Thursday, 3 June 2021
Questions without Notice
My question is to the Prime Minister. Will the Prime Minister please inform the House of the significance surrounding Australia's invitation to participate in next week's G7 summit and how the Morrison government will be using this opportunity to advance our national interest?
I thank the member for Sturt for his question. Indeed, at the end of next week I will be at the G7-plus summit in the United Kingdom. I'm very pleased that Australia has received that invitation from the Prime Minister of the United Kingdom. It follows the invitations in the preceding two years. This has proved to be a very important forum for Australia to gather together with like-minded liberal democracies around the world, similarly advanced economies, to address the many challenges that liberal democracies around the world face, be it in the economic arena, the security arena, the health arena or the environmental arena. I'm looking forward to having the opportunity to discuss all of these issues further with the President of the United States, the Prime Minister of the United Kingdom, the President of France and, in particular, the Prime Minister of Japan. On the way to the G7-plus summit, I'll be taking the opportunity to meet with one of Australia's most important ASEAN partners, Singapore, and Prime Minister Lee.
Australia's engagement with these multilateral organisations, and particularly those smaller multilateral groups, whether it be in ASEAN or the G7-plus—or the government's success in promoting the campaign of the former finance minister here Mathias Cormann to the secretary-generalship of the OECD—has demonstrated Australia's agency in these forums, which helps keep Australians safe, helps keep Australia's economy heading in the right direction and ensures that our defence forces are well supported and integrated with the many other important partners that we have operating in this region to preserve a free and open Indo-Pacific but also to favour a world order that favours freedom. That has been our purpose in engaging with so many of the countries of the world and the G7 agenda. Whether it's on the pandemic, the issues regarding free trade—which I'll be discussing with the UK Prime Minister—or the many other issues that relate to climate change and global action more broadly in multilateral fora, particularly in the World Trade Organization, these engagements are incredibly important to Australia's future.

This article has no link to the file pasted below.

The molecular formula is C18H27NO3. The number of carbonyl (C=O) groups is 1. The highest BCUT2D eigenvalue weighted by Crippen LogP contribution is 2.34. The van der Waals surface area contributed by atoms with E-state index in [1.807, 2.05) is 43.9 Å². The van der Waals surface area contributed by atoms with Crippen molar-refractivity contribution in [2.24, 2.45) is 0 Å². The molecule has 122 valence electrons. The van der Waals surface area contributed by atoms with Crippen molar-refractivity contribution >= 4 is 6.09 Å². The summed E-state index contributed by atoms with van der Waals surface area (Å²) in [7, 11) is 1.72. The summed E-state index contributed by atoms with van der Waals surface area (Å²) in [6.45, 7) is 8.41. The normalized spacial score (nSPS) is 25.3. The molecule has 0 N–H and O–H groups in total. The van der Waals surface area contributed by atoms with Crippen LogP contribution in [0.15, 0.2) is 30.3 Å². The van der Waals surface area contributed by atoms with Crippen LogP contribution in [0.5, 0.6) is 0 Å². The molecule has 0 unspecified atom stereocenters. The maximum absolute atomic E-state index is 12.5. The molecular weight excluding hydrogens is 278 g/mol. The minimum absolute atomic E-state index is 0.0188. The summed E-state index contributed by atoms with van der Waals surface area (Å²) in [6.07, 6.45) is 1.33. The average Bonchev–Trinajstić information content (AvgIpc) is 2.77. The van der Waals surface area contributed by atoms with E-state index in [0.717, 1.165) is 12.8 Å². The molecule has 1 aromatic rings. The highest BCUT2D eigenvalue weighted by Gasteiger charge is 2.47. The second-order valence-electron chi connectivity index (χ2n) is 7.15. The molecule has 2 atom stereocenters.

It is with some pride that I can say, particularly in relation to defence and the actions that we're taking on defence, that while Australia looks often to allies like the United States and other partners, we never leave our defence to other countries. We never leave it to them. We look to them, but we never leave it to them. Australia is a respected partner in these fora because of the engagement that we participate in but also the capability, the investment, the self-sufficiency we seek to establish, which gives us this presence at those international fora. So I look forward to those meetings and for Australia to continue playing its part in a world order that favours freedom. On that note, I ask that further questions be placed on the Notice Paper.
Before we move to a couple of things, I have a couple of very brief remarks. Obviously in the course of the last week I've enforced the standing orders vigorously. I intend to keep doing that, and the reason for that was to get an improvement in parliamentary standards. The feedback I've got and certainly my observation is that's been the case. It has certainly been quieter. That's for two reasons: those making the noise don't stay in the chamber very long and the vast majority of members have understood the need for an improvement in standards. I want to thank those members on both sides of the House who've privately made that point to me as well as people outside the House. I thought it was important to make that point as we finish up the sitting week.